- Have earned a recognized General Equivalency Diploma (GED)
NOTE: Students are ineligible for all federal aid if they owe a refund or repayment of any previously received Title IV funds or are in default on a previously received federal student loan.
Enrollment - Full time Undergraduate students must register for at least 12 credit hours per semester. Part-time students must register for at least six (6) hours to be considered a half-time student.
Courses toward degree requirements - Students may only receive Federal aid for courses that are used to fulfill degree requirements.
Students must submit a FAFSA each year they are in school.
C. Clarkson University Grants, Loans and Scholarships
Clarkson University offers various need based and non need (merit) based grants, loans and scholarships.
In order to have eligibility determined for need based grants and loans, students must file the FAFSA form and if selected, complete the verification process each year.
Students must register for at least 12 credits hours each semester and have full-time status at the end of the drop period. Only one course per semester that a student has already passed and received credit for, may be repeated and counted towards full-time enrollment status for financial aid eligibility.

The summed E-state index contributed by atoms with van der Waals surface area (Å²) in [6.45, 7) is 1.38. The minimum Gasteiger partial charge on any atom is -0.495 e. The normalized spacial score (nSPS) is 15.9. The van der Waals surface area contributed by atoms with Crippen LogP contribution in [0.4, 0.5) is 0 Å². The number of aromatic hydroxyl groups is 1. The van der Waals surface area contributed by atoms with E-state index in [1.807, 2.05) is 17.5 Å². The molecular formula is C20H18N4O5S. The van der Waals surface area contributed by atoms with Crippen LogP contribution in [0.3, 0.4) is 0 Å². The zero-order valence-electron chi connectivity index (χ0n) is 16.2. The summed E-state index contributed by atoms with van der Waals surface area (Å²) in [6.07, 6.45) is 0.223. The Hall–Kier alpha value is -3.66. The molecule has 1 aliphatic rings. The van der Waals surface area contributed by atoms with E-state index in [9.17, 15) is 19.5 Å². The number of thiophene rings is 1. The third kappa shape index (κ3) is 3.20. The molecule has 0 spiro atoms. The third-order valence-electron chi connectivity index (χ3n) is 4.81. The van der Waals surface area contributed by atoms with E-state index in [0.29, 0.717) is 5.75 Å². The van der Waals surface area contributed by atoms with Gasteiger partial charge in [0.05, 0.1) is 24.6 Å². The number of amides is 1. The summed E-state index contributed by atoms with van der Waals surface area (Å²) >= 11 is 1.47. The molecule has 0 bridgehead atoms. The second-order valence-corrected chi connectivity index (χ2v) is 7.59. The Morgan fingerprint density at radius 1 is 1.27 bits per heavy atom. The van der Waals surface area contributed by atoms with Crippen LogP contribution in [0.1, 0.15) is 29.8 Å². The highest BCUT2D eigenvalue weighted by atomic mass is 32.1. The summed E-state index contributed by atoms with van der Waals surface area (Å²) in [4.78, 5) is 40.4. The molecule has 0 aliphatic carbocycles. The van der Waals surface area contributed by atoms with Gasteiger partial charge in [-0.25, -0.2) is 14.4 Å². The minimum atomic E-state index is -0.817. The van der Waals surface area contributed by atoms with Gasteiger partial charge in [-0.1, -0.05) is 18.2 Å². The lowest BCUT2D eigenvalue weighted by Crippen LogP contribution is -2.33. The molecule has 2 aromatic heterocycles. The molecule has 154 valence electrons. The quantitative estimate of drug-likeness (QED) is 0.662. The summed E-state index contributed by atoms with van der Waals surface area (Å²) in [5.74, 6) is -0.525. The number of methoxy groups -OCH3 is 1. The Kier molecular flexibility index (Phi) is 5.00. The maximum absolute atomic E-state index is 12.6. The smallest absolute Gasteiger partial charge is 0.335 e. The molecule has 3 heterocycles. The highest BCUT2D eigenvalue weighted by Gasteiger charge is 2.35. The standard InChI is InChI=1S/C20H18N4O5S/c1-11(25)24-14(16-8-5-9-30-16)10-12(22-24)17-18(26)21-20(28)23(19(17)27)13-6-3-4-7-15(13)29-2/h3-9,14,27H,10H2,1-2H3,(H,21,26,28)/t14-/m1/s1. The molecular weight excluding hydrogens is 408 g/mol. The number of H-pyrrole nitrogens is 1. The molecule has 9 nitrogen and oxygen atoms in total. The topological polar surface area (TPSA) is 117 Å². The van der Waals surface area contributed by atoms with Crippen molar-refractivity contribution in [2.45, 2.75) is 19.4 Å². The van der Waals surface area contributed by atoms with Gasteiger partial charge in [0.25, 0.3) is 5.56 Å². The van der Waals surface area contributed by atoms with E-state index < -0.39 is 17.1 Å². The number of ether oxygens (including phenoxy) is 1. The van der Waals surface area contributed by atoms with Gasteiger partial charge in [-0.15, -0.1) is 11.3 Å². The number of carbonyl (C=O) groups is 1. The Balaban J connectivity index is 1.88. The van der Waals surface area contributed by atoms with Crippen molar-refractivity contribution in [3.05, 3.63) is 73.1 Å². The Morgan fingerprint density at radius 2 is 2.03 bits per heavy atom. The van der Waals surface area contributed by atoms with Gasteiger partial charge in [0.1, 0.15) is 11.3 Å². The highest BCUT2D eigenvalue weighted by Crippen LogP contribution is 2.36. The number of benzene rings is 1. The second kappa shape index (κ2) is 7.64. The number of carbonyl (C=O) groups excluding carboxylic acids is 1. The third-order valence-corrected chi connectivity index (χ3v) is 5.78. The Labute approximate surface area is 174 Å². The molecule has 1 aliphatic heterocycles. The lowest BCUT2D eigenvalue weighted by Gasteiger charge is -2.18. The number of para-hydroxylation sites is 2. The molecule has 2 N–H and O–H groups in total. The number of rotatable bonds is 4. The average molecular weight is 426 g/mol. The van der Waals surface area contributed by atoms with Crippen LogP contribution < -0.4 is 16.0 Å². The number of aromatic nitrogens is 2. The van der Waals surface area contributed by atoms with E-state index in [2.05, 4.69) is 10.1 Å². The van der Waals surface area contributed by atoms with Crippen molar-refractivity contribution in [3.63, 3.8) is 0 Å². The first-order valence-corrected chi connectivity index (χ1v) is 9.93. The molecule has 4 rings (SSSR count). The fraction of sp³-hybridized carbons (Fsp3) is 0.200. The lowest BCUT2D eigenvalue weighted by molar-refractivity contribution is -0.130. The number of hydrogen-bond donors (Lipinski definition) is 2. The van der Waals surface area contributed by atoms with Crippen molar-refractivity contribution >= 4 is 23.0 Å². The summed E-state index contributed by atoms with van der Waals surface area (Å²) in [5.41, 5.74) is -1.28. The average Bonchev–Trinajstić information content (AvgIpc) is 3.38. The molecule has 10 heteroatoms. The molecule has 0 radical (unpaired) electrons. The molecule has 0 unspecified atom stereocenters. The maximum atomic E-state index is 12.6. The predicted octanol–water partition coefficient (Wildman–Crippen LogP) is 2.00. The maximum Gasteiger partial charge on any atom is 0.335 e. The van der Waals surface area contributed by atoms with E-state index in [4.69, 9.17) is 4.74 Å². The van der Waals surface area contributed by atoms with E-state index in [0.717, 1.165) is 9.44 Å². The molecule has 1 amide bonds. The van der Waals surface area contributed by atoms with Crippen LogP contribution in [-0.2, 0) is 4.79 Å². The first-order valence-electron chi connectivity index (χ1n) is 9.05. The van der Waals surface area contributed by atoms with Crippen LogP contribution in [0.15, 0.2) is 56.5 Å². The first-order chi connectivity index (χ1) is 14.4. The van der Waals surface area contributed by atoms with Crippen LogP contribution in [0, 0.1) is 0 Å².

Scholarships are retained each year provided that the student meets Satisfactory Academic Progress for Financial Aid. Some Endowed and Sponsored Scholarships have additional criteria. Most scholarships are limited to 8 semesters.
Institutionally sponsored loans are awarded annually based on a review of individual circumstances. Renewal of these loans is dependent upon funding availability, continued demonstrated financial need and satisfactory academic progress.
D. Satisfactory Academic Progress Standards for Federal and Institutional Financial Aid
The US Department of Education has issued new Satisfactory Academic Progress (SAP) requirements effective July 1, 2011. These requirements are part of the Program Integrity Final Regulations issued on October 29, 2010.
The Satisfactory Academic Progress (SAP) policy that follows includes the requirements of the Program Integrity Regulations that were effective at the beginning of the Fall 2011 term. Revisions to this policy were made on March 13, 2020 and become effective with the SAP evaluation that was conducted at the end of the Spring 2020 term. Additional revisions have been made and are effective July 1, 2021 due to federal regulatory changes.
Federal regulations require institutions to evaluate Financial Aid SAP at the end of the Fall, Spring and Summer terms. Both full-time and part-time enrollment status must be evaluated as well as periods of enrollment during which the student did not receive financial aid.
All students are encouraged to become familiar with the policy, as eligibility for federal and institutional aid may be an important factor in the ability to continue one's education at Clarkson.